The editorial mentions the fund would be governed by nine residents from six town boards and three by the county commissioners. The six town boards are not named but there are more than six in Garfield County. PUD boards such as Battlement Mesa would have no automatic voice.
Community gardens are just an initiative of a community. It doesn’t take a separate entity spending taxpayer money to set aside their own open ground. If they want a garden, they will do it.
Seventy-five percent is mentioned as going to the purchase of easements with overlapping values such as wildlife habitat. This will result in conflict with Bureau of Land Management and Colorado Parks and Wildlife planning.
Finally, the ploy of citing a per-month cost of $3.25 per month for an average household is misleading. That is $39 per year and $390 over the 10-year span. That might not sound like much to some, but to a family just getting by it is a lot when added to higher food and fuel prices.
It gives the Legacy people an estimated $2 million a year to spend on questionable projects. A no vote on 1A is highly recommended.
Jack E. Blankenship
We have three commissioners for our huge county. There is a history around trying to get five or more seats, but that is a whole other story.
While the current commissioners may have positive agendas about Garfield County, we have three men very close in age and perspective. All are Republican with conservative views. Each supports an agenda of oil and gas exploration.
As a group they have a history of not listening to divergent opinions and have a record of removing those from management who question their direction or thinking. They make a decision and are then unswayed by additional information or citizen comment.
As a woman, I am unrepresented by three men. I am a progressive, liberal thinker and I am unrepresented by three conservatives.
I am a someone who supports oil and gas exploration, but not at the expense of the clean air, clean water, pristine environment and wildlife I love, and I am unrepresented by their drilling and oil and gas views.
I knew those let go from county management, and I believed in the quality of their service, thus I am unrepresented with their loss and the loss of their expertise.
Whether I am agreed with or not, I still want to be respectfully heard. I am unrepresented with this group of three men who have become too comfortable in their position and no longer view themselves as working for Garfield County citizens, but managing us as they feel is best for us. I suggest they do not.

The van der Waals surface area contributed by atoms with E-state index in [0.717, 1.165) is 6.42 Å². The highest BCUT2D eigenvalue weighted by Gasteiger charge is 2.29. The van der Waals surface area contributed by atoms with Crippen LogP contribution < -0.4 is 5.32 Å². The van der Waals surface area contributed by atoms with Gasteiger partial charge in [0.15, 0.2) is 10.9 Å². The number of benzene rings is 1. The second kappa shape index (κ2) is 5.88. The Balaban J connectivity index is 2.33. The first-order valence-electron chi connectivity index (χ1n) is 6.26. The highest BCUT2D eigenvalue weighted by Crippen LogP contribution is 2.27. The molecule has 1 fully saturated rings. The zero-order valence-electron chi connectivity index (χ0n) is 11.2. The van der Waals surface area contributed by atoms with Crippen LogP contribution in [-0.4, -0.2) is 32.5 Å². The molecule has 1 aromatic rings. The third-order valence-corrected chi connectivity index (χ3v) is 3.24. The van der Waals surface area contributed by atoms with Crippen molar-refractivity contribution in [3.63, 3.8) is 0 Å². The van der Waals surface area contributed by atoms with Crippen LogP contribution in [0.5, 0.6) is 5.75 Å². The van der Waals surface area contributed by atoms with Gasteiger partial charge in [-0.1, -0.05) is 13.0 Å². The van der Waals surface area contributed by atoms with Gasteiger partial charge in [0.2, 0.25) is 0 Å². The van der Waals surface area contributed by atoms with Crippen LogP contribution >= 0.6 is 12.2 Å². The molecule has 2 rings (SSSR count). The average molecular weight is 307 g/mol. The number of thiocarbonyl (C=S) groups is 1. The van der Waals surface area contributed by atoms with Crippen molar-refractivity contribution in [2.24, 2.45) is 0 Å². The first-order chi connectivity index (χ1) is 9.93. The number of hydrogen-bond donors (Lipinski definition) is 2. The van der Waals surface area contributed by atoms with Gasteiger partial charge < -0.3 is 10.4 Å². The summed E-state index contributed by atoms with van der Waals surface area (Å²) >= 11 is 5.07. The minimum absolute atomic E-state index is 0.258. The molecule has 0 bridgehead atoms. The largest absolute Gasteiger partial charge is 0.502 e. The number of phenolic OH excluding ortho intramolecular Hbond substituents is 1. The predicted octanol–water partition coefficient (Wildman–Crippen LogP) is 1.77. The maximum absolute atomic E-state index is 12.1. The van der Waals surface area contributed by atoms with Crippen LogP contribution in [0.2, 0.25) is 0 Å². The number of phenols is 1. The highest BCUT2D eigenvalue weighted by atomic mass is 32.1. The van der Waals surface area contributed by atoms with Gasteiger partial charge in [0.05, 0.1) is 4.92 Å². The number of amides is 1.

I urge you to ask yourself if you are represented – and represented well. Please vote in accordance with that answer.
I am a citizen of Garfield County, and I want to be both heard and feel I am represented and that the lifestyle I value here is protected. Vote for a change to a respectful representative group of commissioners for Garfield County.
The Post Independent published opinion columns written by John Martin and Sonja Linman on Oct. 10.
Ms. Linman asked, “Where were our commissioners when good folks like Dow and Kathy Rippy, whose story was beautifully told in the Post Independent recently, found themselves battling the same gas company that wants to drill in Thompson Divide,” and “How have so many people lost their equity and security?”
Her referral was to an Oct. 1 article that stated the Rippys sued a gas company regarding pipelines on some of their land in Mesa County, that the suit was filed in Mesa County, and that a Mesa County jury rendered a verdict against them.
The Garfield County Commissioners have no authority over a Mesa County judicial action. Ms. Linman’s use of the Rippys’ verdict as a basis to promote her campaign infers the Garfield County commissioners are somehow not using extra-judicial powers they have. Such do not exist. Mesa and Garfield are separate political entities.
Second, I serve on the citizen’s committee that is reviewing the county land use code. Ms. Linman has claimed our meetings are not properly noticed. They are publicly noticed as required, on the county website and by notice posted on the door of the county administration building, both with an agenda.
We meet twice a month, about four hours each time, behind a glass front wall you can see through from Eighth Street.
We start at 6 p.m. There is time on every agenda for public input.
We are all volunteers and have spent many hours reading the materials every month for over six months.
The only commissioner candidates we have ever seen at any meeting have been the current members of the BOCC who stopped in to see how things were going, but did not participate in discussions. Ms. Linman has never been to any of our meetings. Her statement that these meetings are not properly noticed is wrong.
Ms. Linman stated she walks her talk. But when her talk illustrates a lack of attention to basic facts, it makes her “walk” to be an effective and informed county commissioner rather unlikely.
As a local business owner of Glenwood Springs Ford, I encourage you to vote for Bob Rankin for House District 57.
As an outdoor recreation enthusiast I appreciate that Mr. Rankin is encouraging access to public lands.
He has taken the time to listen to the needs of small business owners and has been one himself, so he understands what we need to revitalize our Colorado economy.
The Colorado Automobile Association joins numerous organizations in endorsing Mr. Rankin to work for us in Denver. Help ensure the health of businesses throughout the Western Slope by joining me in voting for Bob Rankin.
The Post Independent may, of course, endorse whom it will, but insulting the opposing nominee is unseemly.
A “follower” does not go against the grain of the Republican Speaker of the Colorado House, but “leaders” instead vote to support the needs of Western Slopers.